It is very complicated for what they know to set limits. Specie, growth rates, harvest rates all play a roll as well as many other factors they have to guess at as managers.

Plenty of info out there but is very specie dependent and confusing to understand.

I have participated in many programs over the years "Snook, Tarpon" and read countless data and for the most part am more confused than I was many years ago.

I could tell you about what is being seen in Gag Grouper in the GOM right now and you would scratch your head and change the way you fish. But, That ain't my job and just going on info from people I trust.

From what I'm hearing the average fisherman has never caught a male gag inside of 240 feet of water. Male gags are for the most part over 20 lbs. "true rusty bellies". The fish we harvest at 24 to 32 inches are all females. Think about that.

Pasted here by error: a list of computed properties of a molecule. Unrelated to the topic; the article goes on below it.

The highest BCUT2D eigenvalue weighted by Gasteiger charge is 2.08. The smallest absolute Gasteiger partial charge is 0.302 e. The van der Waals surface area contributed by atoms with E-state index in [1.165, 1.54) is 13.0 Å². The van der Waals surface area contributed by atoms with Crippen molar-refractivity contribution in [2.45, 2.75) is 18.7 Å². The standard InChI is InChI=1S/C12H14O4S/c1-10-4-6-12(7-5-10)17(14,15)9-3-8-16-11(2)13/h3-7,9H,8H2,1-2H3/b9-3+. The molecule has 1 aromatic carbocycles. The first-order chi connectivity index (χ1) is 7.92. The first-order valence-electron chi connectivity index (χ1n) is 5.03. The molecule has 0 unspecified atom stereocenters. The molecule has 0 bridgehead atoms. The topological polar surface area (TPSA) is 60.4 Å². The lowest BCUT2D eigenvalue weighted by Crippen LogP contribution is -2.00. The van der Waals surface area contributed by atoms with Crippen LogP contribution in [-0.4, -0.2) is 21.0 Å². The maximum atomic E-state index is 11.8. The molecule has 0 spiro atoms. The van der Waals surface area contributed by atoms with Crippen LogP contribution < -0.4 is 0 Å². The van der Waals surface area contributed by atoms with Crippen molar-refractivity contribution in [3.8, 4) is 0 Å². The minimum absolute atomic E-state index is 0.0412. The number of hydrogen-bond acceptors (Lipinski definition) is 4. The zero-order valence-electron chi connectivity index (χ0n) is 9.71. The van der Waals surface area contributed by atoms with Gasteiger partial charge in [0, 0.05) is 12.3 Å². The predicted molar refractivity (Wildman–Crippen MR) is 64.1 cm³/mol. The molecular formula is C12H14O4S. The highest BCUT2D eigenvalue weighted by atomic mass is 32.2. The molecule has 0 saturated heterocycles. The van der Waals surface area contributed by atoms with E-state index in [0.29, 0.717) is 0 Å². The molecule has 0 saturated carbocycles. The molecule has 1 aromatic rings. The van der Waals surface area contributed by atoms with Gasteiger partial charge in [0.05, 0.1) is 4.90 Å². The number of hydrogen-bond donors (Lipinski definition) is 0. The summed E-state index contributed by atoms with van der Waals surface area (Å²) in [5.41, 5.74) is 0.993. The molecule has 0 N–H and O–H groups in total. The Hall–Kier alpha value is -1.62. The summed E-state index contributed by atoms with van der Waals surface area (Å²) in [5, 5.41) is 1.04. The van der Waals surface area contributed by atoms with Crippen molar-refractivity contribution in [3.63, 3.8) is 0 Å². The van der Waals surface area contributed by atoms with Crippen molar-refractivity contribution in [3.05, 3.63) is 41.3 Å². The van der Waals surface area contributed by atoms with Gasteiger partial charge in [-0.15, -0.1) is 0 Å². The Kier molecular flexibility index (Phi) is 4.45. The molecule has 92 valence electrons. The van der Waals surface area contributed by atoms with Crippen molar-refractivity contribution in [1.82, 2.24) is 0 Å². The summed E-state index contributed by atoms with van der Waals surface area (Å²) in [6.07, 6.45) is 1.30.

Lots of stuff yet to be discovered even with some of the junk science floating around that refuses to use common sense.
Common sense isn't so common.
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Old 07-10-2019, 05:59 PM
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In some well-studied grouper populations, males and females “aggregate” into a huge spawning mass during certain tidal period. It was an absolutely astounding sight to behold, for sure. However, the sharks had also figured it out, and the carnage was impressive, but apparently the process has been successful for both groupers and sharks for a long time.